A day that began with unusual ambiguity at Winter Park ended with a very black-and-white decision: Percy Harvin's 2012 season is over.
The Vikings officially placed their standout receiver on injured reserve Wednesday evening, with Harvin unable to show significant recovery from the severe left ankle sprain he suffered Nov. 4 in Seattle.
Over the past four weeks, Harvin had tried to bounce back from the injury, which he sustained while being tackled on a run late in the third quarter of the Vikings' 30-20 loss to the Seahawks.
But his recuperation never could get over the hump, convincing the Vikings to make a no-turning-back move as they approach the season's final four games.
Yet, as is often the case with Harvin, Wednesday's definitive news contained an odd layer of mystery, too.
In the morning, after announcing Harvin would miss the day's practice, Frazier was asked directly if there were additional issues beyond the ankle that had contributed to the receiver's continued absence.
The Vikings coach looked up, then down. He hesitated for a second and carefully formed his response.
"You know, it's ..." Frazier said. "I know that he wants to win like we do. And I'm sure he's going to do everything he can to do what he has to do to help our football team.
"We'll see where it goes."
It wasn't exactly a straightforward answer to a head-on inquiry.
Perhaps Frazier was simply attempting to talk around a major decision that hadn't yet been finalized and rubber-stamped. But given the chapters of melodrama in Harvin's past -- including his confrontations with former coach Brad Childress and his odd trade request during this past June's minicamp -- Frazier's ambiguity left open the speculation that there might be complicated subtext to the whole situation.
Don't forget, the last game in which Harvin played -- that Week 9 loss in Seattle -- also included a brief but sizzling sideline tirade as the mercurial receiver screamed at Frazier following a stalled drive that resulted in a field goal.
Not long after, Frazier had a behind-the-scenes meeting with Harvin to discuss his behavior.
"He's not the only guy who wants to vent and speak out about a situation," Frazier said during the bye week. "But other guys find the right forum. So that's what we talked about."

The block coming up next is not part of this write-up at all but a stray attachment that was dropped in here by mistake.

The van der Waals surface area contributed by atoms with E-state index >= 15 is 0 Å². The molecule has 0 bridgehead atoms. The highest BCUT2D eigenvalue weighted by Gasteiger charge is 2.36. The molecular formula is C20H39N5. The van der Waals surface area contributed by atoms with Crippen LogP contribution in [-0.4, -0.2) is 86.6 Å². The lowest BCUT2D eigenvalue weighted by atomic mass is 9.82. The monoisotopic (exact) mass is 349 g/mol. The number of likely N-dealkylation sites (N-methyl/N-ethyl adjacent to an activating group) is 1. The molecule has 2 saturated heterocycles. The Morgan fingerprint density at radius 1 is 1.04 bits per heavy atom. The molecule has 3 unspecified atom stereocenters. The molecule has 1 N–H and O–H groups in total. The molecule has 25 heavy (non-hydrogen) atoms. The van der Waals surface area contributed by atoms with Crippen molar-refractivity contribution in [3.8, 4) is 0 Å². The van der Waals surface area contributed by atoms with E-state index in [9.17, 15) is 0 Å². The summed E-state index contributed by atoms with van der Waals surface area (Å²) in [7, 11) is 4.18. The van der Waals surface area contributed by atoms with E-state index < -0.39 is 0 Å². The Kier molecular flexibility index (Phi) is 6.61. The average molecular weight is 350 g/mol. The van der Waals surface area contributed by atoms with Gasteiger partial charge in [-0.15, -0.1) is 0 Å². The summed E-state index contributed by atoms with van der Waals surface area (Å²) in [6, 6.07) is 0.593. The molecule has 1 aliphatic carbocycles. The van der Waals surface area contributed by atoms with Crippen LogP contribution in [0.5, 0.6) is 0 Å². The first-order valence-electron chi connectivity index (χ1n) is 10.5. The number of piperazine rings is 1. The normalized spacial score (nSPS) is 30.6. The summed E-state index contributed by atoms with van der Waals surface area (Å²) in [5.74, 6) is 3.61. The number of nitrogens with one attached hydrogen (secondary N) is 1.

Always a fiery competitor, Harvin seemed intent on getting through his ankle sprain and getting back on the field as soon as possible. He sat out the team's 34-24 victory over Detroit in Week 10 but stayed in Minnesota over the bye week to continue getting treatment.
Harvin had hoped to return to action each of the past two weeks. But leading up to last weekend's game in Green Bay, his efforts to return to practice proved unsuccessful. According to Frazier, Harvin had the most trouble pushing off and changing direction on the ankle.
Frazier made clear Wednesday that the receiver had been serious about his recovery throughout.
"He's done pretty much the things the trainers have asked him to do," Frazier said.
Still, as the receiver's absence dragged out, Frazier seemed to grow more frustrated. Last Thursday, the Vikings coach asserted that one of the biggest keys to Harvin's return might be his willingness to play through the discomfort.
"You've just got to work through it," Frazier said. "Pain tolerance is the key, how much he can tolerate."
Ironically, Harvin's doggedness to push through a nagging hamstring problem in Seattle led to the ankle sprain. Then, the receiver's persistence to continue playing through that injury might have worsened the severity.
Now, Harvin's season is done, in the books with 62 catches for 677 yards and three touchdowns over nine games.
His absence won't be good for an offense that's clearly missed him. The Vikings have amassed a total of only 263 passing yards and 24 points in back-to-back road losses to the Bears and Packers.
That's just part of life without Harvin, which will now continue for the rest of the season.